That result in itself is a joke, but here’s what’s going on: they’re using similar training data, and that data likely has a not insignificant amount of copies of that joke. When asked to tell a joke, the LLM:s look to what tokens follow the joke prompt, and return the same joke. And since it’s a science-themed joke, it’s likely (at least in my mind) that it’s a joke used as an example in numerous computer science texts on the web. That the LLM:s have scraped, and are now regurgitating.

There’s a study (to which I’ve forgotten the link) that asked LLM:s to generate random numbers between 1 and 100, over and over again. In a truly random scenario, you should get an output that resembles a wavy line – each number represented roughly the same amount of times. Guess what happened with the LLM:s? Half of those “random” numbers turned out to be “42” and a quarter were “69”…

And when the researcher pressed the LLM to generate the random numbers with memory, 100 times in a row, they got each number exactly once – also NOT a random selection.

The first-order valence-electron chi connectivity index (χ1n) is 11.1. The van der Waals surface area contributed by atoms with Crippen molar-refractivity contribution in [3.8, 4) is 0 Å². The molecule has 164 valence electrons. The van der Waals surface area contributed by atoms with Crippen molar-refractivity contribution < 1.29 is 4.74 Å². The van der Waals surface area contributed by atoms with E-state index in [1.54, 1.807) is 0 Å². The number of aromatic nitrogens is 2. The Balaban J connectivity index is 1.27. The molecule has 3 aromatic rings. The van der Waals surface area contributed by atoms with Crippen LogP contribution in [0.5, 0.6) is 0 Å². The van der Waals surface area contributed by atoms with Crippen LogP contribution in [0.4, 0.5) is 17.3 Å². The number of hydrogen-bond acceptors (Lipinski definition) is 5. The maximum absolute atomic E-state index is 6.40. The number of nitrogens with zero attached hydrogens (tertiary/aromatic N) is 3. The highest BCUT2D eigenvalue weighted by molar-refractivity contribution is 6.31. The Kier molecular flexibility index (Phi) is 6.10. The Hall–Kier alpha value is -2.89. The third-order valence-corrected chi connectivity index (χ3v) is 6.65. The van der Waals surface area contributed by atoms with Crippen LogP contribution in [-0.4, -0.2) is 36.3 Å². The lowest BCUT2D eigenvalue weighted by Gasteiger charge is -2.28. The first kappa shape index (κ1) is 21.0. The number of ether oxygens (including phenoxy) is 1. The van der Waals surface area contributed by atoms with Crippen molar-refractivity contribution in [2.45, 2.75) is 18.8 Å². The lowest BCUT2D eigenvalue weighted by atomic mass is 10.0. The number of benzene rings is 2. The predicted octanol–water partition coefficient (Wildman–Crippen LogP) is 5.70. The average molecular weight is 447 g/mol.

That’s because the LLM:s can’t do random. They can only do average.

TLDR: LLM:s tend to produce the SAME output.

Here’s a great video by Professor Sabine Hossenfelder explaining why (5 minutes):

What does that mean for us writers, artists, musicians, and general creatives?

We’re going to see a period of AI being more and more able to create formulaic stories. If you’re the kind of writer that only writes to market, strictly following a formula (not mentioning any names, but I’m looking at you, Best-Selling Brand Name Author #2,) then you’ll likely have a very hard time in the next ten years.

AI can be a competent writer. AI can follow a template. AI can do filler. If you need to churn out your average, empty newsletter or background image or Lorem Ipsum junk text, AI is your buddy.